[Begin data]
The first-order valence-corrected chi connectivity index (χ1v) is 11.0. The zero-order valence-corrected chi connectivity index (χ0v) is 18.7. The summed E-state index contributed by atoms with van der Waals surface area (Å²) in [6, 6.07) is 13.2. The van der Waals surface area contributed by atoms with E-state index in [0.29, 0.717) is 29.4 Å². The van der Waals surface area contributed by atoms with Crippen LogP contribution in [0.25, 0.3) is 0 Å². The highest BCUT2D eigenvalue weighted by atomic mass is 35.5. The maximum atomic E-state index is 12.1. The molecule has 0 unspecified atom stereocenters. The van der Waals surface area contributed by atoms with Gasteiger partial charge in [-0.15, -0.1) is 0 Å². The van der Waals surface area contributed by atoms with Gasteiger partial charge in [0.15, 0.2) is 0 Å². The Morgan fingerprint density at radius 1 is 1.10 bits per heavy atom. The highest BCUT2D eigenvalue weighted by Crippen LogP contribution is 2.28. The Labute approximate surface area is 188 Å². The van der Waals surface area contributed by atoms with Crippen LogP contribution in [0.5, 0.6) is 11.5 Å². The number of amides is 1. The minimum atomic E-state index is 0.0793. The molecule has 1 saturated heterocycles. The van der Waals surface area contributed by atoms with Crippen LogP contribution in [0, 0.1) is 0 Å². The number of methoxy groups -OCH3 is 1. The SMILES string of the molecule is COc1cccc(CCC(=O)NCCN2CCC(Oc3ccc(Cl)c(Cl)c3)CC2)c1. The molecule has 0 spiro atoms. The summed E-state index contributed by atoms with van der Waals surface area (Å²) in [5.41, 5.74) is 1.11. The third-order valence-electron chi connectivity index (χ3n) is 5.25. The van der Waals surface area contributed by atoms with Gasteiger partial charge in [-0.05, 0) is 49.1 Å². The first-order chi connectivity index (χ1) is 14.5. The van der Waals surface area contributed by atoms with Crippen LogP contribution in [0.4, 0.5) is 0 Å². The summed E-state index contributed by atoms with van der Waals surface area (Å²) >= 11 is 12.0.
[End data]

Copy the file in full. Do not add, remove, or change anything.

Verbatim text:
The first-order valence-corrected chi connectivity index (χ1v) is 11.0. The zero-order valence-corrected chi connectivity index (χ0v) is 18.7. The summed E-state index contributed by atoms with van der Waals surface area (Å²) in [6, 6.07) is 13.2. The van der Waals surface area contributed by atoms with E-state index in [0.29, 0.717) is 29.4 Å². The van der Waals surface area contributed by atoms with Crippen LogP contribution in [0.25, 0.3) is 0 Å². The highest BCUT2D eigenvalue weighted by atomic mass is 35.5. The maximum atomic E-state index is 12.1. The molecule has 0 unspecified atom stereocenters. The van der Waals surface area contributed by atoms with Gasteiger partial charge in [-0.15, -0.1) is 0 Å². The van der Waals surface area contributed by atoms with Gasteiger partial charge in [0.15, 0.2) is 0 Å². The Morgan fingerprint density at radius 1 is 1.10 bits per heavy atom. The highest BCUT2D eigenvalue weighted by Crippen LogP contribution is 2.28. The Labute approximate surface area is 188 Å². The van der Waals surface area contributed by atoms with Crippen LogP contribution in [0.5, 0.6) is 11.5 Å². The number of amides is 1. The minimum atomic E-state index is 0.0793. The molecule has 1 saturated heterocycles. The van der Waals surface area contributed by atoms with Crippen LogP contribution in [0, 0.1) is 0 Å². The number of methoxy groups -OCH3 is 1. The SMILES string of the molecule is COc1cccc(CCC(=O)NCCN2CCC(Oc3ccc(Cl)c(Cl)c3)CC2)c1. The molecule has 0 spiro atoms. The summed E-state index contributed by atoms with van der Waals surface area (Å²) in [5.41, 5.74) is 1.11. The third-order valence-electron chi connectivity index (χ3n) is 5.25. The van der Waals surface area contributed by atoms with Gasteiger partial charge in [-0.05, 0) is 49.1 Å². The first-order chi connectivity index (χ1) is 14.5. The van der Waals surface area contributed by atoms with Crippen LogP contribution in [0.4, 0.5) is 0 Å². The summed E-state index contributed by atoms with van der Waals surface area (Å²) >= 11 is 12.0.